The naive way is *generate and test*: here you let Prolog generate a permutation, but you only accept it if a certain condition is met. For instance:

```
dif3([_]).
dif3([A,B|T]) :-
D is abs(A-B),
D =< 3,
dif3([B|T]).
```

and then define:

```
perm3(L,R) :-
perm(L,R),
dif3(R).
```

This approach is not very efficient: it can be the case that for an exponential amount of permutations, only a few are valid, and this would imply a large computational effort. If for instance the list of elements is `[2,5,7,9]`

it will generate all permutations starting with `[2,9,...]`

while a more intelligent approach could already see that will never generate a valid solution anyway.

the other more intelligent approach is *interleaved generate and test*. Here you select only numbers with `takeout3/4`

that are valid candidates. You can define a predicate `takeout3(L,P,X,T).`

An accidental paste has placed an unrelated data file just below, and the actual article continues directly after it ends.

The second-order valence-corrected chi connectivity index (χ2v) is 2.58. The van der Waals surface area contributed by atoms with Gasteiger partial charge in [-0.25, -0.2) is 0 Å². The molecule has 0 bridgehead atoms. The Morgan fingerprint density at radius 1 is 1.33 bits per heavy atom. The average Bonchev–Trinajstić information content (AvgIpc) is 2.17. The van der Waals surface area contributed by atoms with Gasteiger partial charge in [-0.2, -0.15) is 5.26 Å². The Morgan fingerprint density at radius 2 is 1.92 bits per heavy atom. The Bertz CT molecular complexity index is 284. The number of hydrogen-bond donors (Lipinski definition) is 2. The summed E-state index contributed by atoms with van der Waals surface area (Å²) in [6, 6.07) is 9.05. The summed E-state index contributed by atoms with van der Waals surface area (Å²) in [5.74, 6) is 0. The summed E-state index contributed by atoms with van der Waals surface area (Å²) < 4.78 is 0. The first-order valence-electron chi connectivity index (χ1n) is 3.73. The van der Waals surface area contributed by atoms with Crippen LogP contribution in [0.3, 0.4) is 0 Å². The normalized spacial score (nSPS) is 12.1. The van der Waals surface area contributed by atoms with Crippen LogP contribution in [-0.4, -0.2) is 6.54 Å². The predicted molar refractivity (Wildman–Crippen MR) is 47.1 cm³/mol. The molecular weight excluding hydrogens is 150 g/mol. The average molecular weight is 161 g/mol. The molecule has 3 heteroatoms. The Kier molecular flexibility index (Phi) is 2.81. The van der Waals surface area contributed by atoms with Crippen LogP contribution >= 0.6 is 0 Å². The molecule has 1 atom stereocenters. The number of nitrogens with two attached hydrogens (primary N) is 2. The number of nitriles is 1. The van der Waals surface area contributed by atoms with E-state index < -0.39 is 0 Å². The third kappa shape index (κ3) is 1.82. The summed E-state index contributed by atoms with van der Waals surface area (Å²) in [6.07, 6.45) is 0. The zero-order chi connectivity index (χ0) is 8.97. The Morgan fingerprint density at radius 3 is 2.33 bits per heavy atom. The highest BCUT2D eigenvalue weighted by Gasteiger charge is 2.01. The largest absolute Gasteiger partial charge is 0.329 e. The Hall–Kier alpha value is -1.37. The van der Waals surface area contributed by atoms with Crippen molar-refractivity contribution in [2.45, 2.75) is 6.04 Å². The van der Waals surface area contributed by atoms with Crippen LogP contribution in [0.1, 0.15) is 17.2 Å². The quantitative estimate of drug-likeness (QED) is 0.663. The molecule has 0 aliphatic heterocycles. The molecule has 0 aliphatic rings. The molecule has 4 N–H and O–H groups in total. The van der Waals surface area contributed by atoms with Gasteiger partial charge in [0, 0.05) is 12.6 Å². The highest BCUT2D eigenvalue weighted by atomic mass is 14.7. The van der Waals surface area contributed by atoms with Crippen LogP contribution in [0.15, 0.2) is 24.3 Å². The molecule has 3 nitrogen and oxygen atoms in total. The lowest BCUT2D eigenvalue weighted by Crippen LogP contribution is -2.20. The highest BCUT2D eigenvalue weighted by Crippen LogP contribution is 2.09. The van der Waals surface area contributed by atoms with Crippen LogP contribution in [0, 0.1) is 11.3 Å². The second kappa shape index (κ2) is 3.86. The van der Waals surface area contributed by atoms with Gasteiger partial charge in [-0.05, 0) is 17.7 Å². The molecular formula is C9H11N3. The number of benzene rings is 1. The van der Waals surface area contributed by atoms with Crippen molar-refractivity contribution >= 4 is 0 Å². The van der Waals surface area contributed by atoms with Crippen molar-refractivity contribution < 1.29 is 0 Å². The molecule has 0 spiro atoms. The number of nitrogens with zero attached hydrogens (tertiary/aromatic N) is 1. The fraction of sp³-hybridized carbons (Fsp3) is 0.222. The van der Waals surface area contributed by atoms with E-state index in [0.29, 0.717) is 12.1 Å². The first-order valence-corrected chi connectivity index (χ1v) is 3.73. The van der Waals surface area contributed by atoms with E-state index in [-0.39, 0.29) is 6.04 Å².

where `L`

is the original list, `P`

the previous number, `X`

the selected number and `T`

the resulting list:

```
takeout3([X|T],P,X,T) :-
D is abs(X-P),
D =< 3.
takeout3([H|L],N,X,[H|T]) :-
takeout3(L,N,X,T).
```

Now we can generate a permutation as follows:

```
perm3([],[]).
perm3(L,[E|T]) :-
takeout(L,E,R),
perm3(R,E,T).
perm3([],_,[]).
perm3(L,O,[E|T]) :-
takeout3(L,O,E,R),
perm3(R,E,T).
```

Mind we use two versions of `perm3`

: `perm3/2`

and `perm3/3`

, the first is used to generate the first element (using the old `takeout/3`

), and `perm3/3`

is used to generate the remainder of the permutation using `takeout3/4`

.

The full source code of this approach is:

```
takeout([X|T],X,T).
takeout([H|L],X,[H|T]) :-
takeout(L,X,T).
takeout3([X|T],P,X,T) :-
D is abs(X-P),
D =< 3.
takeout3([H|L],N,X,[H|T]) :-
takeout3(L,N,X,T).
perm3([],[]).
perm3(L,[E|T]) :-
takeout(L,E,R),
perm3(R,E,T).
perm3([],_,[]).
perm3(L,O,[E|T]) :-
takeout3(L,O,E,R),
perm3(R,E,T).
```

Running it with `swipl`

gives:

```
?- perm3([2,7,5],L).
L = [2, 5, 7] ;
L = [7, 5, 2] ;
false.
```

The expected behavior.

`perm`

works, because you make it rather hard. There are more straightforward ways to do this... – Willem Van Onsem Jan 8 '16 at 22:34